How would the NFL be different if Antonio Brown had been drafted by the Buffalo Bills?

Antonio Brown is arguably the best receiver in the NFL right now, and is easily one of the best receivers of this decade. He also slipped all the way down to the 6th round, pick 195, to the Steelers in the 2010 draft. And as they say, the rest is history. But what if Brown hadn’t slipped that far down? Recently, he revealed in an interview that the Steelers and Bills both called him at the same time on draft night, and he answered the call from Pittsburgh. But what if it had gone the other way?

That year, the Bills were the owners of the 192nd pick. While they may have been interested in Antonio Brown, they ended up taking Danny Batten, a linebacker from South Dakota State. While Batten had little impact in his career, as stated above, Brown had a large impact in becoming one of the best players in the league. So, let’s discuss this scenario: The Bills took Antonio Brown, wide receiver from Central Michigan with the 192nd pick in the 2010 NFL draft. Three picks later, with the 195th pick, the Steelers select Batten.

That season the Bills finished 4-12 while the Steelers made the Super Bowl that season, Brown had very little impact in his rookie season. So, let’s start looking at his next season, 2011. That was the year that Brown established himself as the number 3 receiver in Pittsburgh, behind Hines Ward and Mike Wallace. He also became the first player in NFL history to have over 1,000 receiving yards and over 1,000 returning yards in the same season. This was on a Steelers team that had other serious receiving threats running around, eating up yardage, and Brown still made the Pro-Bowl.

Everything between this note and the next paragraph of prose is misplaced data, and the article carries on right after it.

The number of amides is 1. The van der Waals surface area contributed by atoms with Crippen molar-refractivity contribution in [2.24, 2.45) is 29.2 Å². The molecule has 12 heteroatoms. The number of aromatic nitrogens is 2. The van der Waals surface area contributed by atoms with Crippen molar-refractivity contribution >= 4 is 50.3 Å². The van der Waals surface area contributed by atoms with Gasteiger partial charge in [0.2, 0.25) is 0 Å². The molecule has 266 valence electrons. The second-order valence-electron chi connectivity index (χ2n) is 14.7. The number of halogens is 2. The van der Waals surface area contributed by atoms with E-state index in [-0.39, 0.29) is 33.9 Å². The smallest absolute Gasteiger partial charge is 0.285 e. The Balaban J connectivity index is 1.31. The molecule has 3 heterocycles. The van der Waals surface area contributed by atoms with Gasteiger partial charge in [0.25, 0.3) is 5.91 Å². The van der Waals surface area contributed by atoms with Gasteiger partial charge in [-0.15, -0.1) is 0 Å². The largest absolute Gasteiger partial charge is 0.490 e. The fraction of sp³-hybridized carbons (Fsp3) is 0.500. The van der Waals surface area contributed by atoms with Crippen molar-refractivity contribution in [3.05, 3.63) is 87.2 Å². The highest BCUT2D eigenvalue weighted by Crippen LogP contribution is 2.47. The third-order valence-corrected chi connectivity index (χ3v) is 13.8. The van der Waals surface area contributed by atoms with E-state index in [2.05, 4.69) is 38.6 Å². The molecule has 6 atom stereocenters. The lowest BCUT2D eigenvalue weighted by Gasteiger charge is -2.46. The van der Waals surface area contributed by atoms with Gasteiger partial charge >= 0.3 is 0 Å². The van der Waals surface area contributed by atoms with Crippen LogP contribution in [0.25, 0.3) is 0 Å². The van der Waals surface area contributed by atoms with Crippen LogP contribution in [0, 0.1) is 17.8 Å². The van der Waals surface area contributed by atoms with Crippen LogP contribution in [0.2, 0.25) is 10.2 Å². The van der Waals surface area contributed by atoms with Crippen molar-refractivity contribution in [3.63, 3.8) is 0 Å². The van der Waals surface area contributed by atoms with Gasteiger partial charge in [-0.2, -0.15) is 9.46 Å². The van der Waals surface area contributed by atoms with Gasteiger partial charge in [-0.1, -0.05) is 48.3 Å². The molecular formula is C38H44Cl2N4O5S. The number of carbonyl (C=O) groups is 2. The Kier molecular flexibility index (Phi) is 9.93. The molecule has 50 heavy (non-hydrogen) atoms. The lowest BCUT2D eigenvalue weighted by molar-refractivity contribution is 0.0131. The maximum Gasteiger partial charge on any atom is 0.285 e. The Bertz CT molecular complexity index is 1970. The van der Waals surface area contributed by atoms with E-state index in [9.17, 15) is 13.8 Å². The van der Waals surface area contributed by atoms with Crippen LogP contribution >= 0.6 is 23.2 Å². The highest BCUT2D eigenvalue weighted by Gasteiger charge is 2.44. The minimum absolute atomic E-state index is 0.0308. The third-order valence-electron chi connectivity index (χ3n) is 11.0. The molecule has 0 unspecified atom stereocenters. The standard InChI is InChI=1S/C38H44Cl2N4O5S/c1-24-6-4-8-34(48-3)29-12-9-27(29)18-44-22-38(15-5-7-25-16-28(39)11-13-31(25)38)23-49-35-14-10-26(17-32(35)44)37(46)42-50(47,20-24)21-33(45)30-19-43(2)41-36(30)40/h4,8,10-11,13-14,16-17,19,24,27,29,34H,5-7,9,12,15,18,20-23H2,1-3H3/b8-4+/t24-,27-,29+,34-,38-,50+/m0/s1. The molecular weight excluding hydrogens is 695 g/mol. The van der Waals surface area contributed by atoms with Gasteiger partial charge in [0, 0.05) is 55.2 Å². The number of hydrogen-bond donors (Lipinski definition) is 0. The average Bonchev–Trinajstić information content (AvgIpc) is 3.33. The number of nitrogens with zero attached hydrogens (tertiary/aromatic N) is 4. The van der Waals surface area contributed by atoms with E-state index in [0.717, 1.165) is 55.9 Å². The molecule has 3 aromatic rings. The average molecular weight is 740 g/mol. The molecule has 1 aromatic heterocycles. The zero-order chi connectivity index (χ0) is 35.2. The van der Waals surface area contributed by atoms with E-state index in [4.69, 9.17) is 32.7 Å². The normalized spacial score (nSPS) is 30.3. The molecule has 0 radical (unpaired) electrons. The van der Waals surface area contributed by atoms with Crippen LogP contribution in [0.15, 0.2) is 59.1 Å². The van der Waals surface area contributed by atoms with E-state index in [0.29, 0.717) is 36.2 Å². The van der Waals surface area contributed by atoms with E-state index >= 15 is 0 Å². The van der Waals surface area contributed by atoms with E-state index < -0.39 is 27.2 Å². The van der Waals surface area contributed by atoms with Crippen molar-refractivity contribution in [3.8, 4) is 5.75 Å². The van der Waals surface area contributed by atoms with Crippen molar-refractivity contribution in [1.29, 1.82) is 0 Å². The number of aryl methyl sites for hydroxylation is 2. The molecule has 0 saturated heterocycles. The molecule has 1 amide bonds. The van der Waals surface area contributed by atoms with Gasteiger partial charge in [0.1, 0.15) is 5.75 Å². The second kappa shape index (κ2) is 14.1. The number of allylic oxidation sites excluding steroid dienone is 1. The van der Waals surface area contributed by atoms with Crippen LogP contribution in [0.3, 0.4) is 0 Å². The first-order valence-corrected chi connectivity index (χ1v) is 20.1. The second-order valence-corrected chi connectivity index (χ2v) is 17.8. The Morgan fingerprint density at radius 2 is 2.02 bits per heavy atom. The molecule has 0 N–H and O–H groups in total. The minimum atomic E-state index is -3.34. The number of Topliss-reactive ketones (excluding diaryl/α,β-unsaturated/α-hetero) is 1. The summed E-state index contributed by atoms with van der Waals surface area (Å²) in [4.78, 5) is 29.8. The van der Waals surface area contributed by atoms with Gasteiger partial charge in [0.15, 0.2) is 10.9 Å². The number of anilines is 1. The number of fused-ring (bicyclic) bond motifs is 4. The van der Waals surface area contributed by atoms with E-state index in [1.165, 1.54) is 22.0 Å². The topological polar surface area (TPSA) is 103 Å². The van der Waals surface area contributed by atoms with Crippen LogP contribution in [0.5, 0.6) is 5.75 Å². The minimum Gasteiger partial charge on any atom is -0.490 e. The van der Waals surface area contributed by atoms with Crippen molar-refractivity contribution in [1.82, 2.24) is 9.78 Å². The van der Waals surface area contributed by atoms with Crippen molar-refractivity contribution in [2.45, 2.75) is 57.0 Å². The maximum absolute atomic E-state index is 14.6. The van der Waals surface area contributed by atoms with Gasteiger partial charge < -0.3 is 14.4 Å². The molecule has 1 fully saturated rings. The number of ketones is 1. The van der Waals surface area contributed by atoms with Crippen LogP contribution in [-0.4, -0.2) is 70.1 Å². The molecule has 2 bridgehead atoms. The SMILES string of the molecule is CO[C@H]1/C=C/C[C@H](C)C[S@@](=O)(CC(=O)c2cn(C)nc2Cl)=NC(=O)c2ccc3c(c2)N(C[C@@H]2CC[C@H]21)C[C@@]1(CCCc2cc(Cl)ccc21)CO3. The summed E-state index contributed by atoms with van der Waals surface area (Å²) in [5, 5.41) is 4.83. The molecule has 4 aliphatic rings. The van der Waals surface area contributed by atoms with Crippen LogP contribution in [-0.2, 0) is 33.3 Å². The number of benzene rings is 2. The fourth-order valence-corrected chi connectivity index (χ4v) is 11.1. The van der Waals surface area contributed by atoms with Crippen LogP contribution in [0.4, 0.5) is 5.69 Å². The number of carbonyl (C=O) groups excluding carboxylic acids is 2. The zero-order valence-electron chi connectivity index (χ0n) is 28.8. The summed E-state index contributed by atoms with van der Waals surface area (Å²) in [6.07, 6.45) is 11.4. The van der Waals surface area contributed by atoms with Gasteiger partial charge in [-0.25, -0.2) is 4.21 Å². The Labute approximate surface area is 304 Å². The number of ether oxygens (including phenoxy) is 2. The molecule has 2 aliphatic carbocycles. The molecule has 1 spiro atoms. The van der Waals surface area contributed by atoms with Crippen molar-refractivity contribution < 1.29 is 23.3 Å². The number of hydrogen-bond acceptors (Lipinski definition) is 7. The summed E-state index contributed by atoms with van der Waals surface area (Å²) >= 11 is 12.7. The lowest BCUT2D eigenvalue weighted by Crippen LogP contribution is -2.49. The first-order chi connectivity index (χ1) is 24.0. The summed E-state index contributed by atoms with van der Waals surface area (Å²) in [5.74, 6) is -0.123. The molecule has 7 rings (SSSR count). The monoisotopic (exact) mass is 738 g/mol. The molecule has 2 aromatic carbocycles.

With this information, it is fairly easy to predict that Brown probably would have been the number one receiver in Buffalo by his second season there. And while Ryan Fitzpatrick is no Big Ben, he isn’t a horrible quarterback, and he would have benefitted greatly from having a receiver of Brown’s caliber. The Bills already had a solid defense with Kyle Williams and Marcell Dareus, and a quality running game with CJ Spiller and Fred Jackson. With a quality offensive line anchored by Andy Levitre and Eric Wood, it’s fairly obvious that receiver was by far their biggest need. But now with AB anchoring that side as well, it’s not a stretch to say that the Bills could have been playoff contenders in 2011.

With the additions of Stephon Gilmore and Cordy Glenn in the draft and Mario Williams in free agency, the 2012 Bills had a much stronger roster, despite still finishing 6-10. But that was mostly because the offense could never truly get rolling. With Brown and the already-quality running game, the offense would’ve gotten going very quickly, and the Bills could’ve been a heavy AFC contender that year.

I’m going to stop this scenario after three seasons because at a certain point, it becomes more speculation than facts. But it is very true that where the Bills are today, versus where they would be with Antonio Brown, are two very different places. In fact, with Brown, the Bills may have even been able to develop a franchise quarterback like EJ Manuel, who in fact busted in no small part because of the lack of receivers in Buffalo.

On the other side of the coin, look at the Steelers: if they hadn’t gotten their hands on Brown, they would not be the perennial AFC contender that we know them as today. They still would’ve had the talent to make a Super Bowl run in 2010, but after that, their fortunes would have rested much more on their ability to draft plug-and-play starters than being able to develop players.

As you can see from what we have reviewed in this article, teams tend to continue in the same direction. The Steelers continue to draft underrated receivers, the Bills continue to need receivers, but not be able to draft, and the NFL as a whole is in a continuous shift of which teams are on top and which are rebuilding. But the key of this article is that the smallest of things, even a phone call, can change the course of not only the franchise in question, but the entire NFL.

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